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One-on-One With Good Samaritan Hospital CIO Chuck Christian, Part I

December 4, 2009
by root
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Chuck Christian says healthcare will never improve until the fee-for-service model is dead.

On first blush, you might think Vincennes, Ind.-based Good Samaritan Hospital is just another small community healthcare provider in the heartland of America. At 232 beds, how much could be possibly be happening on the IT front? But upon closer look, it’s clear this organization is different. Good Samaritan offers a range of medical services, as well as some of the most progressive technology available today. Of course, it doesn’t hurt when your CIO has been chairman of the HIMSS board. To learn more about what’s going on at GSH, and pick the brain of a top CIO about HITECH, HCI Editor-in-Chief Anthony Guerra recently talked with Chuck Christian.

GUERRA: I was looking at some information about your hospital online. I would call it a community healthcare facility on steroids – you’re doing some pretty interesting things on the IT side for a small organization.

CHRISTIAN: Yes, you’re absolutely right. I think you would not expect to have the facility that we have, and the services we have, in the size of community that we have. Our market area is about 250,000 people, which is about six times the population of our county, but we’re the only facility in the county, so it’s an interesting place. It was not what I expected to find here 20 years ago, and I guess that’s why I’m still here.


GUERRA: So would you say it’s not a super competitive environment where you have to bend over backwards to attract physicians?

CHRISTIAN: Well, that is true. However, to say we have no competition would be inaccurate. Because of technology today, and the fact that people are used to going for specialty services and stuff, they don’t get in the car and drive an hour. An hour north and south of us are Terre Haute and Evansville, and Indianapolis is only two hours away, so they have a variety of very large hospitals and stuff up there, but technology is also allowing our medical staff to compete as far as moving services and things that would be profitable for them to be done in their offices.

There’s also a free-standing surgical clinic that we now own that was put up by several of our physicians and an investment group. And then we have a radiology group from Evansville which is about 45, 50 miles south of here that put in a free-standing imaging center. So technology and entrepreneurism, if you will, creates a level of competition that we have to be aware of.

I was over in Peoria at Methodist Hospital. Right across the street is another facility called The Order of Saint Francis, a very large hospital, both of them are, and the thing I found very interesting is that in the boardroom at Methodist Hospital one wall is all windows. There are no curtains, and the view outside that window is The Order of Saint Francis Hospital.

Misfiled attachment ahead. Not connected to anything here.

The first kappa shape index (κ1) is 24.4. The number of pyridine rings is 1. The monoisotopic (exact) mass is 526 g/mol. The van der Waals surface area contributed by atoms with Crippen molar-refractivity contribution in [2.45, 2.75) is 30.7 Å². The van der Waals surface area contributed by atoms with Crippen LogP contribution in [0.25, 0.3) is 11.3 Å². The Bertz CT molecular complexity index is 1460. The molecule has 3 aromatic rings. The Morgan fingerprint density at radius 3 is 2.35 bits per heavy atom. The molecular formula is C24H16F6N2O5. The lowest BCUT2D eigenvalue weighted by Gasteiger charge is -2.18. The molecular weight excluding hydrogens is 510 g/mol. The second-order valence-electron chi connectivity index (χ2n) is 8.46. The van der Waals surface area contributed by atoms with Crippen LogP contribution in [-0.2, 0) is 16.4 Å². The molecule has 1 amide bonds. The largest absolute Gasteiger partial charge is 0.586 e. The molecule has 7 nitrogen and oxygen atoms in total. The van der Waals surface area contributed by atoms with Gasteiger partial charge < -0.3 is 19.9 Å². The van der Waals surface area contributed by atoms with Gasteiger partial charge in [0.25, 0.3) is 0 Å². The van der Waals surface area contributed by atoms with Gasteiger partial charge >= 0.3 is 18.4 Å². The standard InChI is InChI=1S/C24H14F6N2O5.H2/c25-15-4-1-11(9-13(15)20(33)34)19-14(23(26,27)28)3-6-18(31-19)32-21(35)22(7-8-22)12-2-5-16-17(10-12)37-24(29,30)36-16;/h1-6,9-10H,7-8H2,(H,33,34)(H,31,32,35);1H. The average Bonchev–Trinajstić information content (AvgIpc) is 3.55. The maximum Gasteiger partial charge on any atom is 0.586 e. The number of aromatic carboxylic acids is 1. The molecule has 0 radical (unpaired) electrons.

So, on our end, we have more of a virtual view of who our competitors are. Sometimes I think we compete against ourselves as well because we don’t have another hospital that is sitting across the street or down the block, so it’s important we don’t get complacent with our strategic thinking. That’s just Chuck’s opinion and that, and $1.65, will get you a cup of coffee in most Starbucks in this country.


GUERRA: Hey, come on, you’re a big player in this space, don’t kid yourself.

CHRISTIAN: Well, I don’t know.


GUERRA: So sometimes the independent physicians that really drive your revenue, and bring the patients in your door, become competitors. Do you wish you’d seen that coming? Was it a service or something you could have done for them?

CHRISTIAN: Well, to tell you the truth, you have to remember that these guys are independent businessmen. These are small businesses and their reimbursement is still a volume-based business – the more stuff you do, the more money you generate. They go to their conferences, just like we go to ours, and they get presentations from consultants about how to make their practices more efficient, more profitable, “Here are some services you could bring in … oh, by the way, did you know that if you’re a urologist and you want to do PSAs in your office, you can earn another X number of tens of thousands of dollars.”

So those are the kinds of things we have to be conscious of. The other thing is I think we have to keep the relationships close enough so we can have conversations about those kinds of things. “There’s something that needs to be done, so let’s do it together rather being competitors.” How do we cooperate and create win-wins?

Have you read the book by Clayton Christensen called, The Innovator’s Prescription? It’s about disruptive solutions for healthcare. I highly recommend you take a look at that because I think some of the things he’s talking about, we’re starting to see come to fruition, specifically in organizations like Mayo and Cleveland Clinic, Kaiser and a few other places that have taken that clinic model and really done a really good job with it.

I think that 10 years from now we’re going to see more and more of that, that’s just Chuck’s prediction anyway. We’re going to see more organizations start forming these kinds of cooperative efforts between the medical staffs and the physicians. Rather than being separate entities, we’ll be doing more and more together. If you look around the country, more and more physicians are asking to be acquired by the hospitals because they want to practice medicine and they also want to have a life.